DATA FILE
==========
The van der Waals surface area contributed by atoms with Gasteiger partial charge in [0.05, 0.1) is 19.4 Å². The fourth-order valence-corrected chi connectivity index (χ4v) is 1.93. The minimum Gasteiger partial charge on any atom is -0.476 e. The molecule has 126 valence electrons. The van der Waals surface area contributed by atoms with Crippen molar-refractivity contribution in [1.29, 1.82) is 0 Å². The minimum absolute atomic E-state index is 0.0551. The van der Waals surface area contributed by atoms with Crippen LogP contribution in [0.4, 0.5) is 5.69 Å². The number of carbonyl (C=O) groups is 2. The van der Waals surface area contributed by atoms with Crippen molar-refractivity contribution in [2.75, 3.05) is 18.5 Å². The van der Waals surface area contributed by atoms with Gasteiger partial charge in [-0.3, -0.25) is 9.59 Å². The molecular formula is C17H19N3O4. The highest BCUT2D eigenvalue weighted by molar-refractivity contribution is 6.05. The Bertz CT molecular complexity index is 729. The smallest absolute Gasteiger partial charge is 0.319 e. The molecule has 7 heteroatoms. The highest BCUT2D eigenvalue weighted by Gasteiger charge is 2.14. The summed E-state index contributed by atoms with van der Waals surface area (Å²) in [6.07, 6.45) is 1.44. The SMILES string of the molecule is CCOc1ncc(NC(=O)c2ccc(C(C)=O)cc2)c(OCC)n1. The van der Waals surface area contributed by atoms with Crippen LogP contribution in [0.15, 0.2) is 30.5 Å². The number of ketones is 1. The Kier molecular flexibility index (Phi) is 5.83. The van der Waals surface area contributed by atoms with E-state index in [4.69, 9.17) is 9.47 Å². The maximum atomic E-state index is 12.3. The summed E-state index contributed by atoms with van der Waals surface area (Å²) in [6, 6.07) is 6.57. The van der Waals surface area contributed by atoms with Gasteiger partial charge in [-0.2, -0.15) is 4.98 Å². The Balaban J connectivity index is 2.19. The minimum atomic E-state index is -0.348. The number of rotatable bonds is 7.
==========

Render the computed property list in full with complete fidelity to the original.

The van der Waals surface area contributed by atoms with Gasteiger partial charge in [0.05, 0.1) is 19.4 Å². The fourth-order valence-corrected chi connectivity index (χ4v) is 1.93. The minimum Gasteiger partial charge on any atom is -0.476 e. The molecule has 126 valence electrons. The van der Waals surface area contributed by atoms with Crippen molar-refractivity contribution in [1.29, 1.82) is 0 Å². The minimum absolute atomic E-state index is 0.0551. The van der Waals surface area contributed by atoms with Crippen LogP contribution in [0.4, 0.5) is 5.69 Å². The number of carbonyl (C=O) groups is 2. The van der Waals surface area contributed by atoms with Crippen molar-refractivity contribution in [2.75, 3.05) is 18.5 Å². The van der Waals surface area contributed by atoms with Gasteiger partial charge in [-0.3, -0.25) is 9.59 Å². The molecular formula is C17H19N3O4. The highest BCUT2D eigenvalue weighted by molar-refractivity contribution is 6.05. The Bertz CT molecular complexity index is 729. The smallest absolute Gasteiger partial charge is 0.319 e. The molecule has 7 heteroatoms. The highest BCUT2D eigenvalue weighted by Gasteiger charge is 2.14. The summed E-state index contributed by atoms with van der Waals surface area (Å²) in [6.07, 6.45) is 1.44. The SMILES string of the molecule is CCOc1ncc(NC(=O)c2ccc(C(C)=O)cc2)c(OCC)n1. The van der Waals surface area contributed by atoms with Crippen LogP contribution in [0.15, 0.2) is 30.5 Å². The number of ketones is 1. The Kier molecular flexibility index (Phi) is 5.83. The van der Waals surface area contributed by atoms with E-state index in [4.69, 9.17) is 9.47 Å². The maximum atomic E-state index is 12.3. The summed E-state index contributed by atoms with van der Waals surface area (Å²) in [6, 6.07) is 6.57. The van der Waals surface area contributed by atoms with Gasteiger partial charge in [-0.2, -0.15) is 4.98 Å². The Balaban J connectivity index is 2.19. The minimum atomic E-state index is -0.348. The number of rotatable bonds is 7.